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It was that dark winter, living with my parents, fighting to find joy. Dutch was a crying baby. I had no car or cell service. Everyday it rained. Flipping through my seminary catalog, I circled which classes I was slated to take next. The short title of one stood out: Prayer. I took a deep breath. Forget the rigor of Advanced Hermeneutics, this class would be tough.
Our first assignment was simple: Describe your present prayer-life. There was nothing to do but admit the truth. After being a Christian twenty years and having consistent quiet times for nearly ten, I confessed the overwhelming feeling in my heart and began the assignment like this:
“Honestly … I am a beginner.”
There, I’d said it. After finishing the writing assignment, I pulled out our text, checking the syllabus which pages had been assigned. Flipping to the correct spot, my eyes immediately fell to this same familiar word. Tears welled up as His kindness was clear:
One cannot begin to face the real difficulties of the life of prayer and meditation unless one is perfectly content to be a beginner and really experience oneself as one who knows little or nothing, and has a desperate need to learn the bare rudiments. Those who think they “know” from the beginning never, in fact, come to know anything … We do not want to be beginners. But let us be convinced of the fact that we will never be anything else but beginners, all of our life.1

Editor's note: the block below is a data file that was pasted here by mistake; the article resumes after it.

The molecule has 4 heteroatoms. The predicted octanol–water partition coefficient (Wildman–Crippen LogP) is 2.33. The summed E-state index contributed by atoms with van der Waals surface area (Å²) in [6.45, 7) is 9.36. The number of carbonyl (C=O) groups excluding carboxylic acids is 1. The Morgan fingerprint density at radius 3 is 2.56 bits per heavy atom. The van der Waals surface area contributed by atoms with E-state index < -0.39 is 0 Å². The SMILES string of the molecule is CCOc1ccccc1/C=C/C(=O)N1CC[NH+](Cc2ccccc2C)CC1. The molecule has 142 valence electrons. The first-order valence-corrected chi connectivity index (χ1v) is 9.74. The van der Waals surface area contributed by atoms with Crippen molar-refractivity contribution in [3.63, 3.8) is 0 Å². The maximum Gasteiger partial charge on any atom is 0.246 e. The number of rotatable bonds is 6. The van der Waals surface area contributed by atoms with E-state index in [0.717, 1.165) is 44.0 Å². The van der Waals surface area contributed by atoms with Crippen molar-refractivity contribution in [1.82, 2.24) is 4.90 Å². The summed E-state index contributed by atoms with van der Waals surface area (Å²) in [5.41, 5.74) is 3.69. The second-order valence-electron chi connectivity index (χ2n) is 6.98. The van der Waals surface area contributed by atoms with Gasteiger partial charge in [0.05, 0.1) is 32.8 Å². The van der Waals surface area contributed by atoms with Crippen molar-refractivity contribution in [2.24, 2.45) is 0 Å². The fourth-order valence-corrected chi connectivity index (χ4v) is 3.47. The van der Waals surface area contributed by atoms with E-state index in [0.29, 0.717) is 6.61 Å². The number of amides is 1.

If you feel in over your head, Congratulations! If you feel like a beginner today, Rejoice! This is a gift. Your utter desperation “to learn the bare rudiments” places you smack dab in the richest soil of all. You are bound to grow. The truth is, we’re all beginners. So if you are blessed enough to know it, rejoice. Yes, you are a beginner. We’re all beginners. We must be.
But this truth cuts straight across the grain of our culture, doesn’t it?
Me, a beginner? As a nation we recoil from the notion. In our world, Knowledge is Power and Power is our god, so Information is the idol to which we bow. Admitting ignorance is avoided at all cost. So with pride and fear nipping at our heels, we’re driven on toward the appearance of expertise, as Tozer says, living “in secret fear that some day [we] will be careless and by chance an enemy or friend will be allowed to peep into [our] poor, empty souls. So [we] are never relaxed.”
“And to the victims of the gnawing disease Jesus says, ‘You must become like little children.’”2
In other words, You must be a beginner.
When Jesus came to earth, He passed over the religious experts and revealed Himself to the lowly in heart. The lost. The prostitutes and tax collectors.
We cannot learn until we admit, we need to. We cannot grow until we confess that we must. “Anyone who claims to know all the answers doesn’t really know very much” (1 Corinthians 8:2).
If, today, you are convinced you are a beginner, rejoice and thank God for His grace. And if you suspect, deep down, you are perhaps the expert, then ask God, by His gentle grace, to remind you you’re not. *smile* Thanks for reading.
1Don Postema, Space for God
2AW Tozer, Pursuit of God, 114